Wood honored for role in developing cancer guidelines
The National Comprehensive Cancer Network commend Dr. Douglas Wood for decades of work on its influential clinical practice guidelines.
Dr. Douglas Wood, chair of the Department of Surgery at the University of Washington School of Medicine, received the National Comprehensive Cancer Network’s (NCCN) 2023 Rodger Winn Award for decades of work to develop, refine and promote the organization's Clinical Practice Guidelines in Oncology.
The award, named to honor the first leader of the NCCN guidelines, was conferred on Wood for his “expert judgment and commitment to excellence in service to the NCCN Clinical Practice Guidelines,” said Dr. Robert Carlson, the organization's chief executive.
The NCCN is an alliance of 33 leading U.S. academic cancer centers. It develops guidelines for cancer prevention, screening, diagnosis, treatment and supportive care. Its guidelines are developed by 61 panels composed of 1,800 volunteer professionals.
Wood, a thoracic surgeon, has served on the NCCN’s Smoking Cessation Panel, its Esophageal and Gastric Cancer panel and its panel on Non-Small Cell Lung Cancer. He founded the Lung Cancer Screening panel in 2009 and has chaired it since.
In 2011, that panel published the first guidelines recommending lung cancer screening with low-dose computer tomography (CT) for high-risk patients. Lung cancer, the leading cause of cancer death in the United States, is particularly deadly because, in most cases, it is diagnosed too late to treat successfully. The goal of screening is to identify patients early, before symptoms have developed.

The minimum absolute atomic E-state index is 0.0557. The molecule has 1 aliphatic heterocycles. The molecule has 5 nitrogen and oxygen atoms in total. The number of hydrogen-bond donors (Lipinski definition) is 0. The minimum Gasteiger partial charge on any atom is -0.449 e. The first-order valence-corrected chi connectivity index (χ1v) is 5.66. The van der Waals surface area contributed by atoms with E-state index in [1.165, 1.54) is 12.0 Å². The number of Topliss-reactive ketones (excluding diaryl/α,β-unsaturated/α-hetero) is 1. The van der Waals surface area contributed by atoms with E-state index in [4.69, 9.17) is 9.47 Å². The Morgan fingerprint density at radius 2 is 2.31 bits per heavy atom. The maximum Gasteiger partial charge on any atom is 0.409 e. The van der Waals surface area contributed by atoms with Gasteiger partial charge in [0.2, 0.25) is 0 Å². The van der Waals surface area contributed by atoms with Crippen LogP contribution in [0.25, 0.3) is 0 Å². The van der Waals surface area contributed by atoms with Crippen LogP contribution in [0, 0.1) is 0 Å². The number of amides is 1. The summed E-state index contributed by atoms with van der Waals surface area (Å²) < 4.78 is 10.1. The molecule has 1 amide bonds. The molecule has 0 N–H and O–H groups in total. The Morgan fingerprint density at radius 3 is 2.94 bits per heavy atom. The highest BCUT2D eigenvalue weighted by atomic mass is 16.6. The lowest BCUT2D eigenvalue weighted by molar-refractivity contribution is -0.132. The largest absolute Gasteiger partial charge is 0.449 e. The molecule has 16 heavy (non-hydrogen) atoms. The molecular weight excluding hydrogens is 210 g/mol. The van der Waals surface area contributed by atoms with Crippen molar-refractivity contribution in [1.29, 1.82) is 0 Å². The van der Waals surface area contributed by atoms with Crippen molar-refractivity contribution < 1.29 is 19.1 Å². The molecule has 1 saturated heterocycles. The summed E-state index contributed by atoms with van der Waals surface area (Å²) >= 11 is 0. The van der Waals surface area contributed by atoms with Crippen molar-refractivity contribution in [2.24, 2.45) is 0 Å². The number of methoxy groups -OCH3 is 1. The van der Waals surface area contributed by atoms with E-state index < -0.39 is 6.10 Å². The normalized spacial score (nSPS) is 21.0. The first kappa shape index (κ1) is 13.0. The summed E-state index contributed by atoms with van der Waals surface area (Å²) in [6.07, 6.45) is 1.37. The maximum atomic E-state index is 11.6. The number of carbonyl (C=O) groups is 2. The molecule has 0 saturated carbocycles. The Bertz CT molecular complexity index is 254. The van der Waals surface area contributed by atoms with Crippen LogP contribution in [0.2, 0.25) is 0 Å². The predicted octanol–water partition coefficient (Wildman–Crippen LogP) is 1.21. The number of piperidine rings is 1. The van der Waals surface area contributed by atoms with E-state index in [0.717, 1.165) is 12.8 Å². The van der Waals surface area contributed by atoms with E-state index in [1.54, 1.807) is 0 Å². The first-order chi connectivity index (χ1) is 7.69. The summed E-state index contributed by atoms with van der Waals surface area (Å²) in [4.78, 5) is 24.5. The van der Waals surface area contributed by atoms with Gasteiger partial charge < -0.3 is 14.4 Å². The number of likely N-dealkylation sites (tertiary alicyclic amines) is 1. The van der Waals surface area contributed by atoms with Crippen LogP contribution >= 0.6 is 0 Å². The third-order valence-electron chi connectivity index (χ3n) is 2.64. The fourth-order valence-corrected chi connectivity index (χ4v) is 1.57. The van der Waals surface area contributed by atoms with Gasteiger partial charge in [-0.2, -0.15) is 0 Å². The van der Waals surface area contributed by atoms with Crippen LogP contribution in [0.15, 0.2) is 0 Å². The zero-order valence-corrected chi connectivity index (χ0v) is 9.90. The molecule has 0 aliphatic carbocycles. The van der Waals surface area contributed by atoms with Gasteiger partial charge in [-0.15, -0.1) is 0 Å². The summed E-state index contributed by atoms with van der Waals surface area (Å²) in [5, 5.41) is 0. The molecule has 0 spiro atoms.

In drawing up the guidelines, Wood and colleagues drew on the results of a landmark study called the National Lung Screening Trial, which showed that screening with low-dose CT reduced mortality among high-risk patients by 20%. In that trial, patients were considered at high-risk if they were current or former smokers aged 55 to 74 with a 30 pack-year history of smoking and, if former smokers, to have quit within the preceding 15 years.
However, in what proved to be a controversial decision, the NCCN panel recommended screening of patients with a broader age range and lower smoking exposure if other risk factors were present, such as a history of asbestos exposure, chronic obstructive pulmonary disease or pulmonary fibrosis. This broader group became known as the "NCCN Group 2."
At the time, many experts in the field objected, concerned that including this broader spectrum of patients, who had not been included in the trial, would expose them to unnecessary radiation and, potentially, unnecessary care in cases when an abnormality seen on CT proved not to be cancer.
“NCCN and individual panelists, particularly the chair, Dr. Douglas Wood, were widely criticized for the broadened criteria of NCCN Group 2,” Carlson noted. During those years of controversy, Wood “was unwavering in his commitment to the recommendations and served as a public representative in many forums to champion the new guidelines," he said.
Eventually, such influential organizations as the U.S. Preventive Services Task Force and the Centers for Medicare & Medicaid Services came to agree with those broader recommendations.
“I am deeply honored and humbled by this award,” Wood said. “Hundreds of dedicated NCCN staff and volunteers work selflessly to help create guidelines the improve the quality of cancer care in the United States and worldwide. The impact of lung cancer screening has been a game changer in cancer care. We are already seeing fewer patients with advanced disease and more patients with early-stage, treatable and curable disease. Improvement in lung cancer mortality are driving record-breaking annual improvements in overall cancer mortality, with thousands of lives saved every year. It is a privilege to be in this era of seeing lung cancer victims become lung cancer survivors.”
This item was written by Michael McCarthy.